Study:  50 patients with asymptomatic FT rotator cuff tears were followed using ultrasound and MRI imaging.

Changes of tear size, muscle atrophy, fatty degeneration, and condition of the long head of the biceps tendon were evaluated over 3 years.

Key Points

Eighteen of fifty tears developed symptoms over the three years.(36%)

Significantly larger increase in the rotator tear size (3X) in the newly symptomatic group when compared with the still-asymptomatic group.

The rate of progressing to advanced muscle atrophy was higher in the newly symptomatic group.

The rate of pathology of the long head of the biceps tendon was significantly higher in the newly symptomatic group.

Bottom Line

Over a three year period 36% of asymptomatic rotator cuff tears became symptomatic.  Increase in tear size and decrease of muscle quality were correlated to the development of symptoms.

If you have a rotator cuff tear be mindful and know the natural progression of tears.  Treat early on when symptoms occur.  Treatments at Centeno-Schultz Clinic include MSK US guided cSCP, PL and autologous bone marrow stem cells.

November 22, 2012

Lateral Elbow Pain: Posterior Interosseous Nerve Compression

At the Centeno-Schultz Clinic we acknowledge that lateral elbow pain can be debilitating and impact daily function.

Not all lateral elbow pain is lateral epicondylitis as illustrated by a recent patient seen in clinic.

Joey is a 17 y/o hocky player with 1 year history of lateral elbow pain which was constant, progressive in nature and aggravated with rotation of his palm upward (supination).  He has undergone PT, trial of NSAID’s, heat, ice and 2 steroid injections without relief.  High dose steroids have signficant side effect both on tissue and stem cell function.

Joey had compression of posterior interosseus nerve which was confirmed by MSK ultrasound.  Treatment options include US guided Regenexx PL/SCP injections and possible hydrodissection.   A patient’s testimonial illustrates the potential of treating nerve injuries with ulrasound guided platelet therapy.

The posterior interosseous nerve (PIN) is nerve in the forearm. 

Posterior Interosseous Nerve

It is the continuation of the deep branch of the radial nerve.  It passes thru supinator muscle in its course from anterior to the posterior surface of the forearm. The PIN may become entrapped at the tendinous border of the supinator known as Aracade of Froshse. Posterior interosseous neuropathy is purely a motor syndrome resulting in finger drop, and radial wrist deviation on extension.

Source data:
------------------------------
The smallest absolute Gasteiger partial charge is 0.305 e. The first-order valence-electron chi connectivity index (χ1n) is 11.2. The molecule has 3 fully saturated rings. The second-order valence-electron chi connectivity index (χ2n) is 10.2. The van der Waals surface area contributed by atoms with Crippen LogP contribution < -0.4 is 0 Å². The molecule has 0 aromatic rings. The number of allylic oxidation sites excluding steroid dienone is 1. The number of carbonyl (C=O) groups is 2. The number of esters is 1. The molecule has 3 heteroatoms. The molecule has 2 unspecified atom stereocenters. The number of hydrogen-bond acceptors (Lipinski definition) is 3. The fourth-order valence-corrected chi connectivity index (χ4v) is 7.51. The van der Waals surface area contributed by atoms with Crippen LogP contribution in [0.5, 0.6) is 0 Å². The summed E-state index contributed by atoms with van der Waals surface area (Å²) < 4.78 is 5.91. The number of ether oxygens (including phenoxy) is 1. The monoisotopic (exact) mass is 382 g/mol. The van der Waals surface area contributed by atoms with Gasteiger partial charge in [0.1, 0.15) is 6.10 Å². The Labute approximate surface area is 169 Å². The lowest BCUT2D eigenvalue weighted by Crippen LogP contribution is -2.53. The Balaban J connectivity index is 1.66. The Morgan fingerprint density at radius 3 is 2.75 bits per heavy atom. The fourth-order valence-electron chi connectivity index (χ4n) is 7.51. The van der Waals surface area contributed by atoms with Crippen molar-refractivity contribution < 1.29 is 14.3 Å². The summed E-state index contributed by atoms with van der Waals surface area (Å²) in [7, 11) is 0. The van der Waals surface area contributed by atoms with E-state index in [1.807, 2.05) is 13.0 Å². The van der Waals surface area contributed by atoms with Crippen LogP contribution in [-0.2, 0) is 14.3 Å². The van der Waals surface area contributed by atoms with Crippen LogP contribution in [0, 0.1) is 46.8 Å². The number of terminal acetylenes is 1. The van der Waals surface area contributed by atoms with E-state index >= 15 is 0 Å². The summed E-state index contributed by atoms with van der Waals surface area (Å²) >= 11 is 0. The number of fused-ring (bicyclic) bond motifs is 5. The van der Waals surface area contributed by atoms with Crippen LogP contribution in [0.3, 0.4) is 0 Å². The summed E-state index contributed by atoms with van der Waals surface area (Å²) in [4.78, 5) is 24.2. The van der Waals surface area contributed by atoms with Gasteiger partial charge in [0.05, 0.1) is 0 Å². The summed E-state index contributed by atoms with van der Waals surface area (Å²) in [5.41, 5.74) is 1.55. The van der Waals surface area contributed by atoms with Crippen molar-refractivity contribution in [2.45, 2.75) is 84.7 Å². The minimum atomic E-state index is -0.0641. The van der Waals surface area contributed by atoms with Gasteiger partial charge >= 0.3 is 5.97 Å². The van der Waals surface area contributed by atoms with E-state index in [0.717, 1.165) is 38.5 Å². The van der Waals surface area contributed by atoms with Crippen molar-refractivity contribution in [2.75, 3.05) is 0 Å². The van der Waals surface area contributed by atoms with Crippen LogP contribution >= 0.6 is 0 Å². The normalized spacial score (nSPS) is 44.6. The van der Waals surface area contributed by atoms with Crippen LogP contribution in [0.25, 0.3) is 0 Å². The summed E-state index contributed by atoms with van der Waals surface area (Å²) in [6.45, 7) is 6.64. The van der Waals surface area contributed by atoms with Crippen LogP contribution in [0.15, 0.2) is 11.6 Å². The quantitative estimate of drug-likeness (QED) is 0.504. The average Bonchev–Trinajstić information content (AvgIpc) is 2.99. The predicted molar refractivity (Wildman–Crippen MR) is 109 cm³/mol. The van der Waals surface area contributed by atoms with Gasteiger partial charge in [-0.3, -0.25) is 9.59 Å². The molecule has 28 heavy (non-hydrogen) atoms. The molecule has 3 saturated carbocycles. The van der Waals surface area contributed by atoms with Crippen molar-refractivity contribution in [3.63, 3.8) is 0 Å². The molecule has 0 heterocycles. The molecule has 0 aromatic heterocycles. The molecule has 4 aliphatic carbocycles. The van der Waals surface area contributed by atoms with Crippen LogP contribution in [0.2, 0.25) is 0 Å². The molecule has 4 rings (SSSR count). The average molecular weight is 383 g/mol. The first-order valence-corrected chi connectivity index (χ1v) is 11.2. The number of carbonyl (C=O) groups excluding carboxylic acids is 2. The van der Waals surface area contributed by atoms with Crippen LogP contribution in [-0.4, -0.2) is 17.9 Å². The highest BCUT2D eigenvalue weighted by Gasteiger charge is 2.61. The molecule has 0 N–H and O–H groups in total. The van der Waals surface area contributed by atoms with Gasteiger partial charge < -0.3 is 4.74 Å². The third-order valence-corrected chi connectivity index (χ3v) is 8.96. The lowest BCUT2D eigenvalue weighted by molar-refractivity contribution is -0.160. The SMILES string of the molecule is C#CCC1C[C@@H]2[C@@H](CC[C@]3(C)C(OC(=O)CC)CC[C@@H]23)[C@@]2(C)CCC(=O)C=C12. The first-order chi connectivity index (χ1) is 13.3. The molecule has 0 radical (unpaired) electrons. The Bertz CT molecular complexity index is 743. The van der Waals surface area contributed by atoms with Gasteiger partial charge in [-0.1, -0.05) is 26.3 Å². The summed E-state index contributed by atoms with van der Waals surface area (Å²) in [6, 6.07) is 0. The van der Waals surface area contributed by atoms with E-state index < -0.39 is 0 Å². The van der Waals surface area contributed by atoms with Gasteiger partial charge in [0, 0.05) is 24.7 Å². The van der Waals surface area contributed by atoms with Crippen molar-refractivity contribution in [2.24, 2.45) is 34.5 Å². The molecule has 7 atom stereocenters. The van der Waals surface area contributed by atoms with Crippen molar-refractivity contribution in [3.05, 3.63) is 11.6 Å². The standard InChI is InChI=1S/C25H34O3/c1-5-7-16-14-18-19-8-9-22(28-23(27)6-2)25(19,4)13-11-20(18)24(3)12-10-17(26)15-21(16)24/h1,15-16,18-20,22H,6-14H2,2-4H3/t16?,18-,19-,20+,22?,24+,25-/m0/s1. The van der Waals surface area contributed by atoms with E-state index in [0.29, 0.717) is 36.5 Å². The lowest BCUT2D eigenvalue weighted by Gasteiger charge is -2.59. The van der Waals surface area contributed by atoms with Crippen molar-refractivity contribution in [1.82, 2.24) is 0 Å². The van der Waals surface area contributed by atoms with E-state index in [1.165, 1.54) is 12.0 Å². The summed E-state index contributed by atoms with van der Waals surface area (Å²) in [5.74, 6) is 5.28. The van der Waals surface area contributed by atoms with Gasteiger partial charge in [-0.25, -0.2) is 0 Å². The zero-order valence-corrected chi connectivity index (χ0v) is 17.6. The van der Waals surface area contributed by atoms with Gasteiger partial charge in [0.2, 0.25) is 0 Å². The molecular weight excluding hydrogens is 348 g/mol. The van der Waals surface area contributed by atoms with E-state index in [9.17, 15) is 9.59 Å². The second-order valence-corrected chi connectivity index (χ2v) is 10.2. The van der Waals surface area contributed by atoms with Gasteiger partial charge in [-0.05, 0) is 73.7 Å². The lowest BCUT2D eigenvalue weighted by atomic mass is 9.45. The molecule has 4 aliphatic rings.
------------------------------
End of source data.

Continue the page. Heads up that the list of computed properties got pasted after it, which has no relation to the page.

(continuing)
Other causes of PIN dysfunction include trauma, synovitis, tumors, and iatrogenic injuries.

Exam:

Pain with resisted supination of the forearm.

Pain with resisted extension of extension of middle finger.

Tenderness over lateral epicondyle and distally over the aracade of Froshe. 

Other causes of lateral elbow pain which warrant consideration include:

C7 radiculopathy

Lateral epicondylitis

Extensor tendon rupture

September 27, 2012

Intersection Syndrome: A cause of forearm pain

At the Centeno-Schultz Clinic we acknowledge that forearm pain can be disabling.

Intersection syndrome is a painful condition on the radial (thumb) side of the forearm when inflammation occurs at the intersection of the first and second extensor tendons. 

The first compartment is compromised of EPB (extensor pollicis brevis) and APL (abductor pollicis longus) whereas the second compartment includes ECRB and ECRL (extensor carpi radialis brevis and longus).

Presentation:  pain approximately 4 cm above the back of the wrist joint where the first and second compartment tendons cross.

 

Tendons are surrounded by a slippery sac called a tenosynovium which allows the tendons to glide.  Inflammation of the tenosynovium (tenosynovitis) impairs the tendons ability to glide and results in pain.

Etiology can be traumatic or due to repetitive wrist flexion and extension commonly seen in weightlifters ad rowers.

 Other causes of radial forearm pain include de Quervain tenosynovitis, thumb CMC arthritis, radial sensory nerve irritation and extensor pollicis longus (EPL) tendinitis.

In cases unresponsive to conservative therapy a guided injection under ultrasound is indicated.  At the Centeno-Schultz Clinic MSK US is utilized in joint, ligament and tendon injections.  Accuracy and visualization is critical for successful clinical results.  Below is an ultrasound image of the first and second compartment tendons crossing.  The white arrows identify the tendons of compartment 1 superficially crossing those of compartment 2.  This is the site of inflammation in intersection syndrome that results in radial side forearm pain.

May 13, 2012

Carpal Tunnel Syndrome: Overview

At the Centeno-Schultz Clinic we acknowledge that wrist pain can be painful and limiting.

Carpal Tunnel syndrome (CTS) is an entrapment of the median nerve in the carpal tunnel causing pain and numbness.  The carpal tunnel is an anatomical compartment located at the base of the palm.  Nine flexor tendons and the median nerve pass through the carpal tunnel that is surrounded on three sides by the carpal bones that form an arch as illustrated below.